Banks' profits in massive surge

HARARE - Zimbabwean banks recorded a combined profit of $52, 8 million in the year to December 2014, up 1 453 percent from $3, 4 million recorded in prior comparable period, central bank statistics revealed.

John Mangudya, the Reserve Bank of Zimbabwe governor, said despite a few banks struggling to stay afloat, a total 14 out of the 19 operating banking institutions recorded profits during the period under review.

The massive surge in the banks’ profits come as some market analysts say the financial institutions are charging depositors high interest rates and steep bank fees.

In his 2015 monetary policy, Mangudya said some banks recorded losses due to “high levels of non-performing loans, liquidity constraints and incapacity to generate sufficient revenue to cover the high operating expenses”.

He said banks had to institute revenue-enhancing strategies coupled with cost containment measures to bolster their earnings capacity and maximise profits.

In 2014, banking sector deposits — including interbank deposits — grew by four percent to $5,1 billion while loans and advances stood at $4 billion, translating to a loan to deposits ratio of 78,9 percent.

However, Mangudya noted that deposits have remained largely short-term in nature hindering meaningful financial intermediation.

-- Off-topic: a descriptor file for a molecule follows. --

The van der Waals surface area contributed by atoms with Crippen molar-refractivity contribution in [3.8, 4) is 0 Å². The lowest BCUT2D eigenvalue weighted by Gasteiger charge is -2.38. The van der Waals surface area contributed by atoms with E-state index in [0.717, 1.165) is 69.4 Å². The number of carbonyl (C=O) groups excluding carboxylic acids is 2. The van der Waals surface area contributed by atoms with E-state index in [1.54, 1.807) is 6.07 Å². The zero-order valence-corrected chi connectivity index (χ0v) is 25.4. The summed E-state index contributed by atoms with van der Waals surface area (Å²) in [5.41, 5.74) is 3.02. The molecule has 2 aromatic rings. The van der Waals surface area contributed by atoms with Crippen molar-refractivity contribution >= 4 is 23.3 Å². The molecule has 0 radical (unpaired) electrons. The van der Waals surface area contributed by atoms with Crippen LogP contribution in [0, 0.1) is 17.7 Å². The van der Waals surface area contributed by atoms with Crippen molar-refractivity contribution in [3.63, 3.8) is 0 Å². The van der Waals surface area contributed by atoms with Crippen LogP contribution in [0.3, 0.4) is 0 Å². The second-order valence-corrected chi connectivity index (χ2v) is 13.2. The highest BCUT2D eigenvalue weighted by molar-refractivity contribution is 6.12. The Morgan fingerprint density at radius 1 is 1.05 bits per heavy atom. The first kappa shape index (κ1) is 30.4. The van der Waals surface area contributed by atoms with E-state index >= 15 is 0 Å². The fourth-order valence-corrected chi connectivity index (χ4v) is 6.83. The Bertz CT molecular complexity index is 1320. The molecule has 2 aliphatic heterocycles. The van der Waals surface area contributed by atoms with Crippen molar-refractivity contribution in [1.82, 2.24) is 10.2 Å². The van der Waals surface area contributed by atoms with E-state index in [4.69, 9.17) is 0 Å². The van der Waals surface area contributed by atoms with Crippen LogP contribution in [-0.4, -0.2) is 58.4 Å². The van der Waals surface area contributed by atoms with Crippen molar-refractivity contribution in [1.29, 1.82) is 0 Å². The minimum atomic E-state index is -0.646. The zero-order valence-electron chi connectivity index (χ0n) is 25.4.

“The situation is exacerbated by limited inter-bank trading, general market illiquidity and limited lender of last resort function of the Reserve Bank,” he said.

In an effort to promote financial inclusion and cultivate a saving culture, the RBZ boss urged banks to lower charges.

“The Reserve Bank has observed that in a number of jurisdictions such as South Africa, India and Canada, conscientious efforts and collaborative arrangements between monetary authorities and banking institutions have allowed for the operation of low cost accounts to make banking more accessible to the public and, specifically, to increase banking reach to all communities,” he said.

He said some South African institutions offered low income transacting accounts.

“In order to widen such initiatives and promote financial inclusion, the Reserve Bank and the Bankers Association of Zimbabwe (Baz) have resolved that banks, without low cost accounts, should at least provide the banking public with basic banking services at low or no cost,” he said.

This comes as most Zimbabweans do not have bank accounts due to lack of confidence in the financial services sector as well as low disposable incomes.

The proliferation of mobile money transfer services has also dealt the banks a major loss of business.

Also, the recent collapse of several banks has further dampened depositors’ confidence.

Comments (1)

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Observer - 21 February 2015

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